[A note going in: I am a Christian of sorts – meaning I believe without reserve that everything in the Bible is true, and that the God of the Bible never changes. I don’t do things “normal” Christians do, like Easter or Christmas, because I don’t find them in the Bible. I call Jesus “Yeshua,” because that was the name his parents would have called him. Also, I am what many people might consider “intolerant” of other religions. I have never cursed a Muslim, and I have some atheist friends, but I think that only non-religious people claim religions can “co-exist.” Religions with passionate and true followers cannot co-exist; it is the nature of religions to exclude other gods or “ways to heaven.” That is my standpoint – now you know that I am subjective, like everyone else. Nonetheless, I hope you enjoy this short essay]

In our American society today (the only society I can really speak about with any degree of confidence), we often praise those who die for what they believe. That’s the paragon of martyrhood in our minds – laying down your life’s blood for your creed. It means you meant what you said, and said what you meant, and are willing to lose your life – lose this great, beautiful world we live in – to prove your sincerity.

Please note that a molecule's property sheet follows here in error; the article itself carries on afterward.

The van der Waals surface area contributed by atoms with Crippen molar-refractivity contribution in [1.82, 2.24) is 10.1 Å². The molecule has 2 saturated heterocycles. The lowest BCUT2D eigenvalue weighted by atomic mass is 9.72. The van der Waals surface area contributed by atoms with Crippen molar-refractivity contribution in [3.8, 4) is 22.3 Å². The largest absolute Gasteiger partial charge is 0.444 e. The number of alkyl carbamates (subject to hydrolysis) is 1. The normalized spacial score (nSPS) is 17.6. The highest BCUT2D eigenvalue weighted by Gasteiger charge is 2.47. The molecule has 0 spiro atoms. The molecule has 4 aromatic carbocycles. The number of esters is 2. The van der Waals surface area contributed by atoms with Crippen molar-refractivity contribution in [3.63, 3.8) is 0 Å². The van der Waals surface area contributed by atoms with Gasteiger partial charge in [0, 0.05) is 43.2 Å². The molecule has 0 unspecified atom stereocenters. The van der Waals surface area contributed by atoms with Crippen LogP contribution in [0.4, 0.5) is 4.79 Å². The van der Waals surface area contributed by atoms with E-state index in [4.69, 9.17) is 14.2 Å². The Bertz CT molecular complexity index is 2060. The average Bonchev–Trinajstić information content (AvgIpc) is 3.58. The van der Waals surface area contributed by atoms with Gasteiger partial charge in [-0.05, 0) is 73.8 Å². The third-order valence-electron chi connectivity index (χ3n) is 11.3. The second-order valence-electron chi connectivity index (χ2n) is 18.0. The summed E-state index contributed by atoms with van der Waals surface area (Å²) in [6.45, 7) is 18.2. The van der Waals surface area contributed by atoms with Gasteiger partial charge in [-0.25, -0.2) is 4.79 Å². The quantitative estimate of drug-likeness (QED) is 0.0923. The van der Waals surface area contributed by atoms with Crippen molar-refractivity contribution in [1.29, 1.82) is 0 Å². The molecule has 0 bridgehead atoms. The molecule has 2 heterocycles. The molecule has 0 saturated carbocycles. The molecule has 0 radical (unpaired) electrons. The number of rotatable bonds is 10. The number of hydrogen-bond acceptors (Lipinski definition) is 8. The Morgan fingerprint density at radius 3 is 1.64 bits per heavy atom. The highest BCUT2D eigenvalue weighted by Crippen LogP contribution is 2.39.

In our dreams, our ideal selves are fine with giving up their life to preserve our cherished beliefs, or the life of a friend. Especially in the church, we speak with a kind of wistful awe about martyrs, longing for the same selflessness that led them to their defining actions.

In fact, some of us are truly willing to die for what we believe. Not just in theory, we not only long for the selflessness of the martyr; we actually crave the death of a martyr. Some believe something so strongly, or follow a creed that has altered their lives so radically for the better, that in practice they are prepared to die for it. I am blessed to know many Christians who would be killed if someone held a gun to their head and delivered the ultimatum “Curse God or die.” Because they know that to curse God is to die.

I, too, am ready to die for what I believe. But I think there’s more to martyrhood than dying for your religion.

You also have to live for your religion.

And that’s a little tougher, because living for what you believe is like dying every day – every moment – every time you don’t do what your sinful side wants you to, like Paul in 1 Corinthians 15:31. We may be willing to sacrifice our breath for our dogma, but are we willing to sacrifice good social standing – day after day after day? Maybe we’re okay with being shot for following Christ, but are we okay with giving up sensual pleasures that our God would frown at?

What I’m trying to get to is this: To live is to die. To live for what you believe is hard because it means you die constantly. Physically dying for what you believe is noble and admirable – but you only have to do it once. Living takes more work and passion, because it means unending self-sacrifice.

That also means that you don’t have to be crucified to be a martyr – dying to sin and fleshly pursuits gives you the chance to be a living martyr multiple times a day.

I hope this made you think about your own beliefs a little. Thanks for reading!

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